With the beta carotene studies, it was the discordance between all the evidence that came before the clinical trials and what the clinical trials found that shocked the scientists. They had a proposed mechanism and a mass of evidence from observational studies. But the randomized studies found no protection.
**That said, there is some evidence that that points toreported health benefits from drinking hard water instead of soft water. Asmost of the articles below point out, though, there is no strong consensus aboutthe actual cause of the findings (it may be something in the soft water that isharmful rather than the calcium and magnesium ions in the hard water that arebeneficial, for example) or even how real the effect is.
That was a ludicrous statement, as Gary Taubes demonstrates in his new book meticulously debunking diet myths, “Good Calories, Bad Calories” (Knopf, 2007). The notion that fatty foods shorten your life began as a hypothesis based on dubious assumptions and data; when scientists tried to confirm it they failed repeatedly. The evidence against Häagen-Dazs was nothing like the evidence against Marlboros.
By contrast, observational studies that ask what happens to people who act a certain way in their everyday lives rather than in an experiment are not as tightly controlled. For example, if people who eat fruits and vegetables or take beta carotene are compared with those who don’t, the two groups are quite likely to be different from the start. Fruit and vegetable eaters and vitamin takers tend to be more health-conscious in general, more likely to exercise, less likely to smoke. So scientists try to adjust for these differences with statistical modeling.
It may seem bizarre that a surgeon general could go so wrong. After all, wasn’t it his job to express the scientific consensus? But that was the problem. Dr. Koop was expressing the consensus. He, like the architects of the federal “food pyramid” telling Americans what to eat, went wrong by listening to everyone else. He was caught in what social scientists call a cascade.
Gary Taubes: So, as long as it's all about calories, getting back to the evidence, to demonstrate that there's something unique about sugar, the case against sugar depends on demonstrating that it has effects --deleterious effects independent of its calories. That it's not just something we benignly over-consume and we get fat because we over-consume all calories. And that of the effects of sugar from the caloric content of sugar is excruciatingly difficult to do in a laboratory and an experimental setting. And what I've realized in the last 5 years of my life, tried, and to some extent failed to run a nutrition or, I co-founded a nutrition-science initiative, a non-profit that was going to fund and facilitate studies that could resolve these issues. And I completely under--you know, it was like a heart-beat[?] away--you know, getting involved in a nonprofit. And the revelation was how excruciatingly difficult these experiments are. How easy they are to screw up. And if you don't have people who have been thinking about the hypotheses. So, if you take a whole world of people who for the past 50 years have thought a calorie is a calorie and obesity is a caloric imbalance problem, and you say, 'I want you to do an experiment in which we are going to test your fundamental belief based on this alternative hypothesis--that a calorie is not a calorie and obesity is a hormonal, regulatory disorder--and the way you are going to have to do it is you are going to have to disassociate the effect of the calories from the effect on the human body,' it takes an extraordinary amount of thought and dialogue and argument, and critique and critique and critique, before you are going to get an experiment that even to work to do this. And there is an absence of people who are of having those debates and the critiques, because nobody has been about it.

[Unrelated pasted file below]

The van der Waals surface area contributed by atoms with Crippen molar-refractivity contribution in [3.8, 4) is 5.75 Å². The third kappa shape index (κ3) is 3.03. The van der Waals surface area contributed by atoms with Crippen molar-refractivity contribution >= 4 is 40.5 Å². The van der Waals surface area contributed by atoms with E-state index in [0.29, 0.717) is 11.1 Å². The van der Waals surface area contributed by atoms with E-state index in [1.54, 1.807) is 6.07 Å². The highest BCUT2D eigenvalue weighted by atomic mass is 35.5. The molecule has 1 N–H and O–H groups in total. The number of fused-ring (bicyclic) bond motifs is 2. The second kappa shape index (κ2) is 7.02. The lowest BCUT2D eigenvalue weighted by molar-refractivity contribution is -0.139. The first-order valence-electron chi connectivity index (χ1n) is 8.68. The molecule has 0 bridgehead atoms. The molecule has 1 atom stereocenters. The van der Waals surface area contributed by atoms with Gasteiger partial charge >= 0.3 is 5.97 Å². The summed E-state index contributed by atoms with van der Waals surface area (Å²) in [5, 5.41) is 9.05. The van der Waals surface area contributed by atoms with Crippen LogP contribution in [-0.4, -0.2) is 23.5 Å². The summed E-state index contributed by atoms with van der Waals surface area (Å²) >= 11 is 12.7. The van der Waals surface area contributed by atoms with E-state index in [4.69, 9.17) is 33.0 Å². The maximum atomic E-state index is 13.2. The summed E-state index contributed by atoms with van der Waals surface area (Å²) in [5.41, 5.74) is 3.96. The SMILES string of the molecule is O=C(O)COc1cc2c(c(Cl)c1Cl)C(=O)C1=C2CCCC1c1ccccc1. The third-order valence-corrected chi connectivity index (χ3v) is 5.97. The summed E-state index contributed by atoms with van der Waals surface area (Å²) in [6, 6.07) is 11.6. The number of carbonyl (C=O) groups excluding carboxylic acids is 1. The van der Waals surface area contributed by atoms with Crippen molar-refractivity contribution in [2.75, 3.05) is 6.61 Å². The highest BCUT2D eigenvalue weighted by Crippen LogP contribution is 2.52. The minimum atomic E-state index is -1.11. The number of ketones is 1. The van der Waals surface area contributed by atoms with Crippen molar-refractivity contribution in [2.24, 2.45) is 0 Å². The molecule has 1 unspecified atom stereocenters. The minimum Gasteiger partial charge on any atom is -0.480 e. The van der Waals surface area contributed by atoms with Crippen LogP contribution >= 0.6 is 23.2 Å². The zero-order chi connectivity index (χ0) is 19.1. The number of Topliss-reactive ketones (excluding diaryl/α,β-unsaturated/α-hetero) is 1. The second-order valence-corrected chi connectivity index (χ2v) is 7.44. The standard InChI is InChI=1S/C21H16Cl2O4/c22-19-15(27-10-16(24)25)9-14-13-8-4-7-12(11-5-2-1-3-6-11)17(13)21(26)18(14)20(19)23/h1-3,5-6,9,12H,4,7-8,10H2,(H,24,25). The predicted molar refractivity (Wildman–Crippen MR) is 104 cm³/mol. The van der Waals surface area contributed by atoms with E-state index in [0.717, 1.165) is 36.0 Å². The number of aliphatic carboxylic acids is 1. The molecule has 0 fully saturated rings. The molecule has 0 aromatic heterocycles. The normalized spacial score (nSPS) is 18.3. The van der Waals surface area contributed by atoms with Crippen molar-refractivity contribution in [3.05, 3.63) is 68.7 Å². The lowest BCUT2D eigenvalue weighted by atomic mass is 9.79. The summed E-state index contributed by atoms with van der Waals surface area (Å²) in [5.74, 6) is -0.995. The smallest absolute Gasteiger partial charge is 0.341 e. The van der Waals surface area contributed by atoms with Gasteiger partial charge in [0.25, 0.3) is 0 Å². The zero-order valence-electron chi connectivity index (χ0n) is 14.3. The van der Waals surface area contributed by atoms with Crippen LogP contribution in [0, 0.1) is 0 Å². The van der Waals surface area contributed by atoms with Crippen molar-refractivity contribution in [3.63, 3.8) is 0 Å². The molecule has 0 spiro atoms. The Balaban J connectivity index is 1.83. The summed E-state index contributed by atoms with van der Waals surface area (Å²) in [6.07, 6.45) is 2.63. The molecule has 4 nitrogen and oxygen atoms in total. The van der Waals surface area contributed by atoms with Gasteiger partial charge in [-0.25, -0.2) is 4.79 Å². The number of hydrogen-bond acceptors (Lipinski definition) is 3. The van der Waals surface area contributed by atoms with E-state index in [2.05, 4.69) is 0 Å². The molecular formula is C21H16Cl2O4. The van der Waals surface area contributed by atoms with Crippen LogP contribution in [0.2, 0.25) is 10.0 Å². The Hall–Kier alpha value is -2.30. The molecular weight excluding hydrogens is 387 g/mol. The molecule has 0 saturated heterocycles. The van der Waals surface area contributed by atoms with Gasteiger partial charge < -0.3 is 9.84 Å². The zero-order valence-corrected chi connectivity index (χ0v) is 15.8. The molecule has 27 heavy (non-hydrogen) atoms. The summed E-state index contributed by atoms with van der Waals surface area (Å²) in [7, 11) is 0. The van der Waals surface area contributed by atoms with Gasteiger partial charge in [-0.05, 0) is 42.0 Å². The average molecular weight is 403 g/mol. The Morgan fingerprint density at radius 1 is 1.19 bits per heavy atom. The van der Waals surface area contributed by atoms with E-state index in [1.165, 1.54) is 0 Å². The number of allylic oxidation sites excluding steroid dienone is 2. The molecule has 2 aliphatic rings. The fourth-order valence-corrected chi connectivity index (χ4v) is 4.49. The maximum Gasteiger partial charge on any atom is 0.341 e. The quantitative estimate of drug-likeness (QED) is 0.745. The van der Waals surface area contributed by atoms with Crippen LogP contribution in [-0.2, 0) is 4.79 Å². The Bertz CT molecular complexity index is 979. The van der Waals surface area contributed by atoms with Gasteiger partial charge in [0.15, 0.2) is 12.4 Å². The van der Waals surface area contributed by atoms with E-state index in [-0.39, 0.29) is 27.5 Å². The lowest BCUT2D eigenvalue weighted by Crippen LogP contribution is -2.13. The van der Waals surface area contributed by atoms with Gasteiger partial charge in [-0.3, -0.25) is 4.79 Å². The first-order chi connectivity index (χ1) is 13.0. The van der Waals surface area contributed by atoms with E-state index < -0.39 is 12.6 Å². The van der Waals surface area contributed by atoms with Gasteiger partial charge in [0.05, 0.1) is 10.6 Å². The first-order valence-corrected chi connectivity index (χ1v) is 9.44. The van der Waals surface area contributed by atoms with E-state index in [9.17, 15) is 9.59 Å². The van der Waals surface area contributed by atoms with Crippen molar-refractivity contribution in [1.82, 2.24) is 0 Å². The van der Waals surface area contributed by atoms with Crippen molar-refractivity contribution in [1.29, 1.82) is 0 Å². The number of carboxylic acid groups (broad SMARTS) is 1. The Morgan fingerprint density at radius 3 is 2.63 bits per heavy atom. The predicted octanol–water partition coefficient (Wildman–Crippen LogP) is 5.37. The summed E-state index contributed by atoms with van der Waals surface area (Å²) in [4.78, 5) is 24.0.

I don't know if you looked through the references, but most of them were about population studies showing differences between groups that drank hard vs. soft water. That observation is fairly common in the literature, but there is, to the best of my understanding, no consensus among researchers on the CAUSE of the slight, variable, and sometimes non-existent association between higher rates of various diseases and the population drinking soft water. I have never seen the difference conclusively explained by the actual difference in levels of calcium, magnesium, and other minerals between the two populations. The main point is that soft water (lacking calcium, magnesium, and other "hardness minerals") is NOT distilled water, and one cannot use negative health effects of drinking soft water (if any are conclusively demonstrated) to support a claim that distilled water (containing no minerals or other contaminants) is harmful.